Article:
Posts Tagged ‘future’

PhD’s at the Crossroads: Career Counseling and Coaching for a New Direction

Thursday, April 25th, 2019

MCDA Newsletter – April, 2019

Universities are producing PhDs in record numbers in all disciplines. It’s exciting to have all this brain power!  We have phenomenal technologies and research coming from university labs, while our PhDs are being groomed to continue their research and teaching. Yet, according to Nature, while the number of academic PhDs has jumped by 150%, the number of tenured and other full-time faculty positions has declined. Full-time professorship positions are being replaced with much cheaper part-time, adjunct, and contract professorship positions. (Yes, Universities are businesses, too.)

What’s happening to our most highly educated people?

In the US, many end up with entry-level jobs and never catch-up to their potential earnings. Others tap their independence and courage to start their own businesses. Yet others land lucrative roles in business, non-profits and public service.

  • For PhDs in the field of English there are more teaching jobs overseas. Across the entire discipline, creative writing is the only field in which aggregate job postings has doubled over the past 20 years.
  • Many in the STEM fields complete their degree in the US and return to their home countries.
  • In 13 European countries PhDs in social sciences and humanities increase their wages by moving to a different country.  “The long way to professorship in Germany and the relatively low income of German academic staff makes leaving the university after the PhD a good option,” says Thorsten Wilhelmy, who studies doctoral education for the German Council of Science and Humanities in Cologne..

So what’s a newly minted PhD to do?

How many post docs can they afford? When they cannot find another academic job how do they handle the ‘disloyalty’ to their mentors/professors?  Some of these clients have invested in their PhD as their second career; others have never been outside of academia.

My interest in this population has come from working with clients in a variety of fields from astrophysics to psychology to theater. Working with this population has taken me back to my grad school roots in career counseling and career development theories. Several years ago I co-authored CareerScope for American Association for the Advancement of Science (AAAS) and worked with of several cohorts of up to 70 non-tenured PhDs who were hungry for a sense of direction.

Typically a client comes to me wanting help with a CV or wanting some guidance on job search. (Sound familiar?) As you have already deduced, a major part of helping these clients lies in helping them translate their highest academic qualification in American education into transferable skills that are valued by employers. Our role as career counselors and coaches is to help them see that a PhD is not just as the mastery of a discipline, but also training of the mind.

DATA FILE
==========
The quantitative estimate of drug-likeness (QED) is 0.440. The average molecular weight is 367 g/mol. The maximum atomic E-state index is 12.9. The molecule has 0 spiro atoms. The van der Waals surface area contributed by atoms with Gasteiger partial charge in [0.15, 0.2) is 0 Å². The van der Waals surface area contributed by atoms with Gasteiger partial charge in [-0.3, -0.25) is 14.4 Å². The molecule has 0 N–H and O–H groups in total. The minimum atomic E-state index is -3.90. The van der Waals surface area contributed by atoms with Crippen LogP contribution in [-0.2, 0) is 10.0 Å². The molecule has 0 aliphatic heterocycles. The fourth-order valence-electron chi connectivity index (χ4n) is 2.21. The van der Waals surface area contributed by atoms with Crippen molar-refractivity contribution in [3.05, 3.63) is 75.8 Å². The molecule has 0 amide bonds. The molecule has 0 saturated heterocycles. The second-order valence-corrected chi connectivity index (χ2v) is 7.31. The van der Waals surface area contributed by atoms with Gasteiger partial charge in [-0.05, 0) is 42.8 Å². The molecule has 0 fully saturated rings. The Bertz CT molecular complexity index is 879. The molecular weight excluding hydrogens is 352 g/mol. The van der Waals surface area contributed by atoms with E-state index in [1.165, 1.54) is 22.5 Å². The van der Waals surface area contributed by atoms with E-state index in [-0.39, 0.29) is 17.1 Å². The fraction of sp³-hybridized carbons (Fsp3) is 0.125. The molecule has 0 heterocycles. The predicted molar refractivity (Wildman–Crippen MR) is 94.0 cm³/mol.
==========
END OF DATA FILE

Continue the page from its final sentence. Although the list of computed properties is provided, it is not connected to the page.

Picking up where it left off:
A key question about a resume or CV is, “Who is the intended audience?” This starts the critical conversation about their job search and career goals. A simple question or two that probe their reasons for their academic research can illuminate a whole new way of thinking for them. When I help them explore their original reasons for pursuing their studies, there’s often a “mission” deeply embedded that can drive their career direction.

With these clients we see the gap between the academic and the business mindset. To be able to speak the language of business on their resume and in their next job, they need an overview of how basic business works. They don’t need another degree, but often prefer the comfort of taking online courses. Using this knowledge we can help them map their expertise and related skill into how they can be problem solvers for an organization. (The initiative to learn the business is a plus when interviewing). We can explore their desire to continue (or not) to grow their bench skills.

Many of my PhD clients aren’t familiar with the world of work and thus, spend entirely too much time looking at job boards. We can help them use their analytical skills and natural curiosity to explore the world of work. I love to hear, “You’ve changed my entire way of thinking!” “I never would have considered these options!” We look at five different role options and determine which one(s) are best for them now and in the future. This helps in re-inventing their professional identity that builds upon their academic achievements.

To address the demand of jobs for grads, universities are filling their career portals with interviews of alums telling their stories and advice for other PhD job seekers. Many portals offer a structured approach (aka protocol) for job search activities. Similar portals are found with professional associations, federal agencies, and large non-profits. CareerOnestop has professional association links.